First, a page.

Once we discovered Robert Crais and his great character, the wise-cracking but clever LA private detective Elvis Cole, we have slowly exhausted the entire Crais bibliography. In addition to thirteen Cole novels, usually featuring some brawn from his silent partner, the mysterious Joe Pike, there are now two more books with Pike as the leading man; and four additional standalone mystery thrillers not part of either set.

“Suspect” falls into that latter category, and to a great extent, is a “man an...more
Tony
SUSPECT. (2013). Robert Crais. ***.
The first part of Crais’s new novel is doggerel. Well, not really doggerel: it’s about a dog. This dog, Maggie, was a trained military dog, one who had been selected and honed to detect a vast number of chemicals used to make explosive devices. She was on her third tour with her handler, a Marine, in Afghanistan, when a suicide bomber blew himself up in front of them. Then a sniper took aim and shot Maggie from his post in a small village. Her handler was dead...more
Randy
LAPD cop Scott James and his new partner, Maggie, are both broken beings.

Just over nine months before, Scott and his then partner had witnessed a car accident and went to render aid, only to be fired upon by two men in the big rig that had t-boned the Bentley. Another vehicle had roared up and two more men with automatic weapons had joined the ambush. They were firing on the Bentley and Scott and his partner Stephanie as well. Both hit, Scott tries to reach their police unit for the shotgun and...more
Kevintipple
If Police Officer Scott James had done something different that evening his partner Stephanie Anders would still be alive. But, she isn't because they were in the wrong place at the wrong time as Scott James was looking for a very specific noodle place a Rampart Robbery detective had raved about. Nine months later, she is still dead, the suspects involved in a brutal murder are still running free, and Police Officer Scott James is haunted by terrible physical pain and horrific nightmares.

Having...more
James Thane
MWD Maggie T415 is an eighty-five pound black and tan German shepherd; she's also a Marine halfway through her second deployment in Afghanistan. With her handler, Pete Gibbs, she works as part of a patrol and explosives detection team. The two are devoted to each other and then one morning, while out on patrol, Maggie is sniffing out IEDs, when the unit comes under enemy fire. Pete is killed; Maggie is badly wounded and when they are choppered out together, Maggie is left with no one.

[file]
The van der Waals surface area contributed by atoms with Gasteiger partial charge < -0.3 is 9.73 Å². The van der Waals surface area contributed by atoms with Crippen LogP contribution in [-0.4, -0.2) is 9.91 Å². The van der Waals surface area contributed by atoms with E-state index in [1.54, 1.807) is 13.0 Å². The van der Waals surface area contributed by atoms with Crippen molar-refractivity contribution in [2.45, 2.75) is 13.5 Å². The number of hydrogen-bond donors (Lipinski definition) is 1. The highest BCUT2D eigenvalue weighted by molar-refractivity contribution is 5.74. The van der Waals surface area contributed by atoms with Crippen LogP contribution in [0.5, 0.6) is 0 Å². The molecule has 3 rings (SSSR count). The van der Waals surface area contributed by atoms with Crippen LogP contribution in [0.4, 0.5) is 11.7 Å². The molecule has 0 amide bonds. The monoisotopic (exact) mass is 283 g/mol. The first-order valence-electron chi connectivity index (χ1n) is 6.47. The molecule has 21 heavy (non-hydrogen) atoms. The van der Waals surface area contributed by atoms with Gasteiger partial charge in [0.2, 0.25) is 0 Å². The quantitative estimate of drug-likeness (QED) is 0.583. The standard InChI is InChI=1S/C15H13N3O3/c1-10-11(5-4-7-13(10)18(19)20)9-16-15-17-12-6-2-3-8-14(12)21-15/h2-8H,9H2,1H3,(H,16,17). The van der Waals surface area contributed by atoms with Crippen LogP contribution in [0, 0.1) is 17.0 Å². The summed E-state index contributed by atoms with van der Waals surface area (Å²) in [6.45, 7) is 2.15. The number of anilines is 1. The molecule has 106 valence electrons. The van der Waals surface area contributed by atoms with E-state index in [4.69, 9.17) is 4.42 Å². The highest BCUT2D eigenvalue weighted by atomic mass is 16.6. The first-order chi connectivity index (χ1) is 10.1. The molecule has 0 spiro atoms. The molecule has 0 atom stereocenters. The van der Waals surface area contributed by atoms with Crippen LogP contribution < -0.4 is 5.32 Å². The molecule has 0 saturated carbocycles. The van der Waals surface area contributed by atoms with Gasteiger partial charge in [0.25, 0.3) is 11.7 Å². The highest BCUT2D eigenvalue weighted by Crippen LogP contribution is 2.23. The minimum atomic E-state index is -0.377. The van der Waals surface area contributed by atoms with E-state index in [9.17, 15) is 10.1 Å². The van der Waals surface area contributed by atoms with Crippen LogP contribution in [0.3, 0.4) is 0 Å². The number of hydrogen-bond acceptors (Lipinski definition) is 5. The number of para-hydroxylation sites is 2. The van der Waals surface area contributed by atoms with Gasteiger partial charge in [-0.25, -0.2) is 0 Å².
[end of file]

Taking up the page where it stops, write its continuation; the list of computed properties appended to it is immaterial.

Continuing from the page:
Scott James...more
Will
If you have ANY affection for dogs at all, "Maggie" will capture your heart. Battered, bruised, and suffering from canine PTSD after serving as a Marine in Afghanistan, Maggie comes home after being badly injured and is recruited into the LAPD. Teamed with her human partner, Scott - who has issues of his own - the two of them meet, bond, and eventually trust each other with their lives. The chapters written in Maggie's POV are priceless.
Mihir

This was my second Robert Crais book but after reading it, I ordered all of his previous books. This book is about Maggie & Scott, a German Shepherd and a cop both of whom suffer from PTSD due to the events described in the book blurb.

Scott lost his partner in a fatal attack which still hasn't been resolved and eats further away on Scott's conscience. Maggie lost her pack and human when an IAD took apart Peter (her handler) and the rest of her unit. She meets Scott in a K9 training unit fa...more
Jay Connor
I have not, until "Suspect," ever read a book jacket summary that accurately described the experience of reading the enclosed contents. "...in "Suspect", (Robert Crais) may have written his most remarkable novel of all." This is true, not only when compared to Crais' backlist, but I would venture to say "Suspect" is simply a remarkable piece of fiction.

I have liked Crais since his first Elvis Cole, "The Monkey's Raincoat" (recently re-released in paperback). Crais has always been a good to great...more
Dale
SUSPECT May Be the Best Book That Crais Has Published

Published by G.P. Putnam's Sons in 2013